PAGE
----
4 years in, augmented reality in smartphones has yet to catch on

Bad examples of AR turned off users, but that could change as companies get creative and make apps more engaging

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Other AR approaches for use with handheld devices are also emerging. Seacoast Media Group, a regional newspaper chain in the Northeast, plans to launch in June a free AR app for Android and iOS smartphones and tablets called SMG Shine.

A photo, headline or ad in one of SMG's six print newspapers could act as a trigger to launch a streaming video or other content, according to Colin Smith, digital marketing specialist for SMG.

"You might hold your phone or tablet over a picture of a high school basketball player taking a jump shot and get to see the rest of the play and other game highlights," Smith said. "From an advertising standpoint, if you see a picture or a listing of a house in a real estate ad that catches your attention, you could 'shine' a tour of the house immediately, rather than looking up the website or calling to hear information."

Smith said he understands how some users might want to avoid an AR app that promotes ads, but said the "strength of the idea is that it promotes user-engaging advertisements. Users hate advertisements that don't deliver content ,and this app sets up a platform for that content to be delivered in an entertaining way."

User-driven engagement is more important than ever in advertising and marketing, Smith said. "The movement happening in content marketing, whether digital or not, is user-driven," he said. "We are doing this for users, not advertisers. The app obviously requires success from an advertising standpoint, but we are far more excited at the prospect of having users of the app feel more connected to both our printed materials as well as local companies in general. My goal is to make the experiences richer. It's not a trap at all, just technology making an experience deeper."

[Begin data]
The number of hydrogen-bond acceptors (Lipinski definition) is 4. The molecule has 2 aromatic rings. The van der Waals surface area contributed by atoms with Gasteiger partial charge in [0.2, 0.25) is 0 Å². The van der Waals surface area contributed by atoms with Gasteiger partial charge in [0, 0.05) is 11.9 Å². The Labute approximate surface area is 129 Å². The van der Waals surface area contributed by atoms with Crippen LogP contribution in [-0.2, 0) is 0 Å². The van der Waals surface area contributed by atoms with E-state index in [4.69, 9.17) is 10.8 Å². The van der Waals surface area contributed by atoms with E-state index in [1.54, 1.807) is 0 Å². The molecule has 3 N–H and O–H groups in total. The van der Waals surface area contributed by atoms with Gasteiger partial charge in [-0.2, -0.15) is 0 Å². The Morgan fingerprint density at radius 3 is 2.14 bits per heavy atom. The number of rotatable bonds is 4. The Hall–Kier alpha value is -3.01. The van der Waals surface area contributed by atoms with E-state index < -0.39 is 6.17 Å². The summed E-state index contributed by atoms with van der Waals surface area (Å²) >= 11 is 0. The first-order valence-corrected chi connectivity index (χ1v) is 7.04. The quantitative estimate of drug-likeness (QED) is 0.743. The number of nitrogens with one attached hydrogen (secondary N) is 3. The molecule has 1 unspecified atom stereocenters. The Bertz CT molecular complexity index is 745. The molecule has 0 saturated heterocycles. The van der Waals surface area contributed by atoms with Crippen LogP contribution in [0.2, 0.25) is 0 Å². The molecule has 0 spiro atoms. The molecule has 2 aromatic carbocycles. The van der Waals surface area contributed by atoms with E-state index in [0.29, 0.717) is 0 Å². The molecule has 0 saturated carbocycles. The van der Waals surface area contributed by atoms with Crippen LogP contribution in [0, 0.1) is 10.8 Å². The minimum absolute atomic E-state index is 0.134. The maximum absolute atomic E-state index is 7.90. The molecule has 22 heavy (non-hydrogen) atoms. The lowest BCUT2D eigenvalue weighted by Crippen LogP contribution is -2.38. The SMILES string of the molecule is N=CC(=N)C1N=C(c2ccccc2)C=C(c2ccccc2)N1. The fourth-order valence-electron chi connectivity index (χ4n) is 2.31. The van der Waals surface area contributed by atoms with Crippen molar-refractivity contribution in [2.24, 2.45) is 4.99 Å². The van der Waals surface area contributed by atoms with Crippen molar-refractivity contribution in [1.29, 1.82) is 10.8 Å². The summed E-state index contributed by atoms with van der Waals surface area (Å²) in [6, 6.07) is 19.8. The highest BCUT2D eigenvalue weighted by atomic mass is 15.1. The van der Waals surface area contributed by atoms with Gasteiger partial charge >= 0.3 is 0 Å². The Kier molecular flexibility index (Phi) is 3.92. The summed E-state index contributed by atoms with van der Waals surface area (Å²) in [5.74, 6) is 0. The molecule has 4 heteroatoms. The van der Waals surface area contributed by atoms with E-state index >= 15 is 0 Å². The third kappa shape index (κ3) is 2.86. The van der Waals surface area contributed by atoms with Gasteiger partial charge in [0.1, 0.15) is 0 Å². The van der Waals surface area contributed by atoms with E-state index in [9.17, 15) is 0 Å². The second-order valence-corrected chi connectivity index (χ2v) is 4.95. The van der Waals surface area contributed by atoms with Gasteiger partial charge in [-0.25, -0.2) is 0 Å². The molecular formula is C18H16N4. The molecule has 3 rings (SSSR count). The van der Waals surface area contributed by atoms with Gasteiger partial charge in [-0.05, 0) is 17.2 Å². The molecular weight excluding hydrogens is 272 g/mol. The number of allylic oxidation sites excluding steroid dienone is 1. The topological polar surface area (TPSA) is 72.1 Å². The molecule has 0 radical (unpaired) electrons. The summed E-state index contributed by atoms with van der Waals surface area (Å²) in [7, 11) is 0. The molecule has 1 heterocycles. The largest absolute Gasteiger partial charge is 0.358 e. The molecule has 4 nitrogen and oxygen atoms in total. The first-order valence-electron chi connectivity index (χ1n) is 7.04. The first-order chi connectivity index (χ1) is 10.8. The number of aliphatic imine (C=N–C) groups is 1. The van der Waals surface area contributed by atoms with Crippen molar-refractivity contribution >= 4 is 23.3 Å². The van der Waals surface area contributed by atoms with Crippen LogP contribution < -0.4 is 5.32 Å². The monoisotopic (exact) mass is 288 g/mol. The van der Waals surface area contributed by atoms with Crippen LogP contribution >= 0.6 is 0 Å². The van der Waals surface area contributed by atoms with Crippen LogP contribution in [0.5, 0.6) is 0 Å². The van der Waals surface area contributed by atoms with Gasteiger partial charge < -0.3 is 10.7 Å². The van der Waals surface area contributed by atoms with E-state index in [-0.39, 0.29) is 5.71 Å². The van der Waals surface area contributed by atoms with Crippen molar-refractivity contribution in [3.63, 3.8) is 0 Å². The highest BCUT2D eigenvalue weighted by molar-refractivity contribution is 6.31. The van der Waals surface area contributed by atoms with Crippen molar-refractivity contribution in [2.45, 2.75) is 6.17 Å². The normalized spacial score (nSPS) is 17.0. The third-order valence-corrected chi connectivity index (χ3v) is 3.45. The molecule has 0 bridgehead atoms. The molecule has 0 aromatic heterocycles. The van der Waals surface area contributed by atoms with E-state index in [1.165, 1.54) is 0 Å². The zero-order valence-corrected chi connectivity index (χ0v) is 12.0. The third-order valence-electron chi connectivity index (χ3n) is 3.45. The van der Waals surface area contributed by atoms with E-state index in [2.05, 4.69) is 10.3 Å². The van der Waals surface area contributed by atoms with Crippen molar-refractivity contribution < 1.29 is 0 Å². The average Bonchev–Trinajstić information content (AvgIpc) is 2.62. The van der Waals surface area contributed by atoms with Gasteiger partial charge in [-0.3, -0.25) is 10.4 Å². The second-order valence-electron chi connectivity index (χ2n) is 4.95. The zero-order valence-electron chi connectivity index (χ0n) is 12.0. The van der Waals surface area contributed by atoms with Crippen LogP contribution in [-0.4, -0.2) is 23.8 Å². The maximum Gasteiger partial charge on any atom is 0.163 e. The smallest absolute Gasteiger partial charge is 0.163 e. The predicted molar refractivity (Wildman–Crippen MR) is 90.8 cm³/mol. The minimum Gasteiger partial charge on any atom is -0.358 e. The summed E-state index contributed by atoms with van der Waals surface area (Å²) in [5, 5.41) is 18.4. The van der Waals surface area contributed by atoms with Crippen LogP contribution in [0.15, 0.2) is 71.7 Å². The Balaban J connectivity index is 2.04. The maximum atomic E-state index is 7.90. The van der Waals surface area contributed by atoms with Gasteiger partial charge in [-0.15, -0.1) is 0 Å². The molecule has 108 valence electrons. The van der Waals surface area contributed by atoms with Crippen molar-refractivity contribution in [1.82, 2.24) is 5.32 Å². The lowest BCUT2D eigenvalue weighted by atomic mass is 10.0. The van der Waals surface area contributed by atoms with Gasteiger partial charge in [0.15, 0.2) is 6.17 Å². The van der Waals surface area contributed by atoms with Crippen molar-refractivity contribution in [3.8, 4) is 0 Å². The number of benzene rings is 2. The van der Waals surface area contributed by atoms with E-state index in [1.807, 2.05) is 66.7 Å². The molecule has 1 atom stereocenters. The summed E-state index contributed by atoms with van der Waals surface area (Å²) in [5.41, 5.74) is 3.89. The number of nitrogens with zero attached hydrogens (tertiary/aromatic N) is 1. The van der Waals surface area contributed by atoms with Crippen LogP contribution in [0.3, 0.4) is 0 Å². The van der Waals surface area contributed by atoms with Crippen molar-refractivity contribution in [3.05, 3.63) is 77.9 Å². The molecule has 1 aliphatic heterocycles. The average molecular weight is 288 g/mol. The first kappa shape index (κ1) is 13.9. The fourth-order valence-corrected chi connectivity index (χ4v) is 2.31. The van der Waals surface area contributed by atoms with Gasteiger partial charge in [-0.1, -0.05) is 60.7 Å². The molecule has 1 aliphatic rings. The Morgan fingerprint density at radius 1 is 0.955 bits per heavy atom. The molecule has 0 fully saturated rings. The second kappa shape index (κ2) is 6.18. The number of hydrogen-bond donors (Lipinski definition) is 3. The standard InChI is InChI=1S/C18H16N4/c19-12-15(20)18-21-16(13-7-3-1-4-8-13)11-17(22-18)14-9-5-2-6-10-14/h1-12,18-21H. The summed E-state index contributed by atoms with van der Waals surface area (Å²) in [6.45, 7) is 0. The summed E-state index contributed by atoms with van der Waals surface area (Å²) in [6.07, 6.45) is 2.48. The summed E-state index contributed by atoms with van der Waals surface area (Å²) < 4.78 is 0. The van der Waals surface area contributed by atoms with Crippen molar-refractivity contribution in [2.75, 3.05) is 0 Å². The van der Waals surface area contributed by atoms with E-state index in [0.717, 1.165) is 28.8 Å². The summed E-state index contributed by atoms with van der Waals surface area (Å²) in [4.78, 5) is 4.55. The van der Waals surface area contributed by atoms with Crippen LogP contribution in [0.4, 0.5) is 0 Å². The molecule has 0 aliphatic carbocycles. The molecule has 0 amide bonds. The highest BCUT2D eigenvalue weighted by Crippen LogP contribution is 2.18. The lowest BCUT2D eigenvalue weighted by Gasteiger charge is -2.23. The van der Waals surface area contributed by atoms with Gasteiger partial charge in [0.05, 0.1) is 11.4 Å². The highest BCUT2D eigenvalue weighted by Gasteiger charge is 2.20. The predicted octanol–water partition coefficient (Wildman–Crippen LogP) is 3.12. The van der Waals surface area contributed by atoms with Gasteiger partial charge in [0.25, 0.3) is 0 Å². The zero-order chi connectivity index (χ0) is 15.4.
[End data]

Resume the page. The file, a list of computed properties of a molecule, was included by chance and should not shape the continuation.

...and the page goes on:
There's little doubt that AR apps will be used with Google Glass and other emerging wearables, although its value might take years to be fully realized, analysts said.

"AR hasn't been that successful yet because it is still looking for that killer 'must have' application," said Rob Enderle, an analyst at Enderle Group. "It remains more of a science experiment now."

Gold said AR "isn't ready for prime time yet, certainly not with current smartphone tech" and only in beta for headsets and glasses. "It will likely be several years before AR is consumer grade and ready for mass deployment."

This article, 4 years in, augmented reality in smartphones has yet to catch on , was originally published at Computerworld.com.

Matt Hamblen covers mobile and wireless, smartphones and other handhelds, and wireless networking for Computerworld. Follow Matt on Twitter at @matthamblen or subscribe to Matt's RSS feed. His email address is mhamblen@computerworld.com.

See more by Matt Hamblen on Computerworld.com.

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